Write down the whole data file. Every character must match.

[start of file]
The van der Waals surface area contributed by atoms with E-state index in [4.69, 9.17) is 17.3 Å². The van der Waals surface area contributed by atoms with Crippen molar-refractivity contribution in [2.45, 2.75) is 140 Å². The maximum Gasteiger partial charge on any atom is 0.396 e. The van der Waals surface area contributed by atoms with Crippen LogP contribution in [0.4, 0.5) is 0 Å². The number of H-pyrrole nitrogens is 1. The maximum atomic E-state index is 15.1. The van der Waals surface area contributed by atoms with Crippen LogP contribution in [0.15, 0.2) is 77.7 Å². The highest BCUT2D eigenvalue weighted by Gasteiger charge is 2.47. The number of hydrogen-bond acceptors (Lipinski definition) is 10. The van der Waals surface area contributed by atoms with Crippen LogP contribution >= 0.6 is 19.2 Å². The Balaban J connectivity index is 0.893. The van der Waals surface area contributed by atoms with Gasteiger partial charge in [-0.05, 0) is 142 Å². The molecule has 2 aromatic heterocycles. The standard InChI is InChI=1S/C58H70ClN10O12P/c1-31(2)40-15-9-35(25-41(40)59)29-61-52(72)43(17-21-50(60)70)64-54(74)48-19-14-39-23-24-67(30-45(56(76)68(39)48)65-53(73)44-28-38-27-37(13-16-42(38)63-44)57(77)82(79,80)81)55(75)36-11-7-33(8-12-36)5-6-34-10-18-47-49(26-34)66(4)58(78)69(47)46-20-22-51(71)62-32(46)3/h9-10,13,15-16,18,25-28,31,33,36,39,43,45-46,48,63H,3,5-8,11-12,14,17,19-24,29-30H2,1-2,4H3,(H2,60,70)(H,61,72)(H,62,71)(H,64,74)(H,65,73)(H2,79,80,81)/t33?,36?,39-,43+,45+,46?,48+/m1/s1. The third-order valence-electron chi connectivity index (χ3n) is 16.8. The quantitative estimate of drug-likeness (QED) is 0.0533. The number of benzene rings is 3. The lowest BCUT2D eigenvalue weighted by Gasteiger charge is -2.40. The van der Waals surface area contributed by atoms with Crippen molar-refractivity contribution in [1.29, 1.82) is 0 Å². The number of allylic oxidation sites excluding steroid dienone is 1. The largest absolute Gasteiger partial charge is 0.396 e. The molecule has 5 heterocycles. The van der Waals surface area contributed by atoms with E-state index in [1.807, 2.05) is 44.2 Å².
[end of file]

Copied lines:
The van der Waals surface area contributed by atoms with E-state index in [4.69, 9.17) is 17.3 Å². The van der Waals surface area contributed by atoms with Crippen molar-refractivity contribution in [2.45, 2.75) is 140 Å². The maximum Gasteiger partial charge on any atom is 0.396 e. The van der Waals surface area contributed by atoms with Crippen LogP contribution in [0.4, 0.5) is 0 Å². The number of H-pyrrole nitrogens is 1. The maximum atomic E-state index is 15.1. The van der Waals surface area contributed by atoms with Crippen LogP contribution in [0.15, 0.2) is 77.7 Å². The highest BCUT2D eigenvalue weighted by Gasteiger charge is 2.47. The number of hydrogen-bond acceptors (Lipinski definition) is 10. The van der Waals surface area contributed by atoms with Crippen LogP contribution >= 0.6 is 19.2 Å². The Balaban J connectivity index is 0.893. The van der Waals surface area contributed by atoms with Gasteiger partial charge in [-0.05, 0) is 142 Å². The molecule has 2 aromatic heterocycles. The standard InChI is InChI=1S/C58H70ClN10O12P/c1-31(2)40-15-9-35(25-41(40)59)29-61-52(72)43(17-21-50(60)70)64-54(74)48-19-14-39-23-24-67(30-45(56(76)68(39)48)65-53(73)44-28-38-27-37(13-16-42(38)63-44)57(77)82(79,80)81)55(75)36-11-7-33(8-12-36)5-6-34-10-18-47-49(26-34)66(4)58(78)69(47)46-20-22-51(71)62-32(46)3/h9-10,13,15-16,18,25-28,31,33,36,39,43,45-46,48,63H,3,5-8,11-12,14,17,19-24,29-30H2,1-2,4H3,(H2,60,70)(H,61,72)(H,62,71)(H,64,74)(H,65,73)(H2,79,80,81)/t33?,36?,39-,43+,45+,46?,48+/m1/s1. The third-order valence-electron chi connectivity index (χ3n) is 16.8. The quantitative estimate of drug-likeness (QED) is 0.0533. The number of benzene rings is 3. The lowest BCUT2D eigenvalue weighted by Gasteiger charge is -2.40. The van der Waals surface area contributed by atoms with Crippen molar-refractivity contribution in [1.29, 1.82) is 0 Å². The number of allylic oxidation sites excluding steroid dienone is 1. The largest absolute Gasteiger partial charge is 0.396 e. The molecule has 5 heterocycles. The van der Waals surface area contributed by atoms with E-state index in [1.807, 2.05) is 44.2 Å².